3 Ways Dental Implants Can Restore Damage From Gum Disease

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Everyone knows that dental implants are one of the best methods of replacing missing teeth, but that's not all that they can do. If you've had severe gum disease in the past, it may have left a lasting mark on your oral health. Here's how dental implants can help you to reclaim what's been lost.

Restoring Circulation

People with missing teeth are often also experiencing gum disease, as gum disease is one of the leading causes of tooth loss. Unfortunately, once the tooth is lost, the gums will likely get sicker without dental treatment.

This is because the circulation in your gums worsens after you've lost a tooth. When you bite down on teeth, it spreads the pressure of your bite through the surrounding surfaces, including your gums. Without the regular pressure that comes from biting, chewing, and grinding your teeth, your gums lose valuable circulation. Thankfully, getting a dental implant restores this circulation as implants are just as good at spreading pressure as real teeth.

Better Oral Hygiene Maintenance

When you lose a tooth, it might be due to poor oral hygiene to begin with. However, whether or not it was due to that, your oral hygiene is likely to take a hit after you've lost a tooth.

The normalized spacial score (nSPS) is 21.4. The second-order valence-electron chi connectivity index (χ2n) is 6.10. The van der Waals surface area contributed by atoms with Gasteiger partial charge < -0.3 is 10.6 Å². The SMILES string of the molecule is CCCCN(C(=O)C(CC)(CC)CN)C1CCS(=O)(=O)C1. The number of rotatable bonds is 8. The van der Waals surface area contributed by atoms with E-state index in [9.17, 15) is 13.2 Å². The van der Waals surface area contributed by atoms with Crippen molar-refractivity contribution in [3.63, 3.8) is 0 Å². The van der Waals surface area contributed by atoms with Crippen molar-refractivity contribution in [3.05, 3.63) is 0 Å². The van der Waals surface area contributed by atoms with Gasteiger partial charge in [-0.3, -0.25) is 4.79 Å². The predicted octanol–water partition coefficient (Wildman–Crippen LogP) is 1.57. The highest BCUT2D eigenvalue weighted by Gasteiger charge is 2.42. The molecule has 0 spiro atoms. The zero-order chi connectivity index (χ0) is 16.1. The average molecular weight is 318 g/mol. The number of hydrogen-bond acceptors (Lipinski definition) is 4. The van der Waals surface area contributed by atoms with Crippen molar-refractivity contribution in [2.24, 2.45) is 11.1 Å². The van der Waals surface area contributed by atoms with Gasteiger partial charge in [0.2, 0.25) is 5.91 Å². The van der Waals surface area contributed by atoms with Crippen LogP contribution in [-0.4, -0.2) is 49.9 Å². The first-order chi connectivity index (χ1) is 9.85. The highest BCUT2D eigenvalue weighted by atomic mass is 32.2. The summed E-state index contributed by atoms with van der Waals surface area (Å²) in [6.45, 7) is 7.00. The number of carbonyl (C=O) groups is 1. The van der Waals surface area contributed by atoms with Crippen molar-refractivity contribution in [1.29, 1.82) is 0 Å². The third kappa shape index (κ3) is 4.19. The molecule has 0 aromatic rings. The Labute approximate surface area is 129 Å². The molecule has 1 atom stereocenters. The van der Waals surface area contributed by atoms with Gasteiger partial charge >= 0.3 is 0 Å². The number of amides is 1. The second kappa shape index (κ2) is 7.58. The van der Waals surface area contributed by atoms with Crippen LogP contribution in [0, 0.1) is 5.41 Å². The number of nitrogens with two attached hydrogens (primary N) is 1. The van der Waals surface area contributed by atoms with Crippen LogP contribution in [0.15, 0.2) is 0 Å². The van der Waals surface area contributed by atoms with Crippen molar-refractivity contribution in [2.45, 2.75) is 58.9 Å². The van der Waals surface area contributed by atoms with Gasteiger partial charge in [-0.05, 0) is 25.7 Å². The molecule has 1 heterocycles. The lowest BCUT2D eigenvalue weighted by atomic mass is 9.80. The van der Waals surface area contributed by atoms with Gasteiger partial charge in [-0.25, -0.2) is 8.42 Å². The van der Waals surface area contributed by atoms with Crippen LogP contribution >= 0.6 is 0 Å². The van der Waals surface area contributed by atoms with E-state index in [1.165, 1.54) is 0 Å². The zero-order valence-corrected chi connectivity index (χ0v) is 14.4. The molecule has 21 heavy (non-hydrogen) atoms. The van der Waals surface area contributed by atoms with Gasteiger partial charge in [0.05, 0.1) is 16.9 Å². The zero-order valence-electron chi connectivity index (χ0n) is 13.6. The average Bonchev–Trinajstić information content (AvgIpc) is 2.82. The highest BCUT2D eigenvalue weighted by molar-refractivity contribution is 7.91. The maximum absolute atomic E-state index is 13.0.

Many people don't realize that they need to continue caring for the parts of their gums where a tooth has been lost. Brushing is a must, and if there are any gum pockets, they should be flossed in an effort to keep food debris from building up in them. However, many people just skip over gaps in their mouth as brushing or flossing the open spots may feel odd or irritating.

By having your missing tooth replaced, your oral hygiene is likely to improve. You'll feel good about yourself and your new dental implant, and you'll likely want to keep it clean. The most important thing, however, is that cleaning it will be just like when you had all your teeth, so all you need to do is brush and floss.

Stronger Bones

Finally, if you had gum disease for a long period of time, chances are you've lost bone mass in your jaw bone. Constant inflammation from the gums can cause you to lose bone cells in the same way that gum disease can break down gum tissue. That, when combined with tooth loss, causes you to lose the steady pressure the jaw needs stay strong. When the pressure is lost, without replacement cells, your bones will become thinner. Replacing your teeth will help to add more pressure to the process and encourage the bone to grow.

Dental implants will repair your appearance and help to gradually repair the damage that was done by gum disease. Talk to a dentist to get the process started.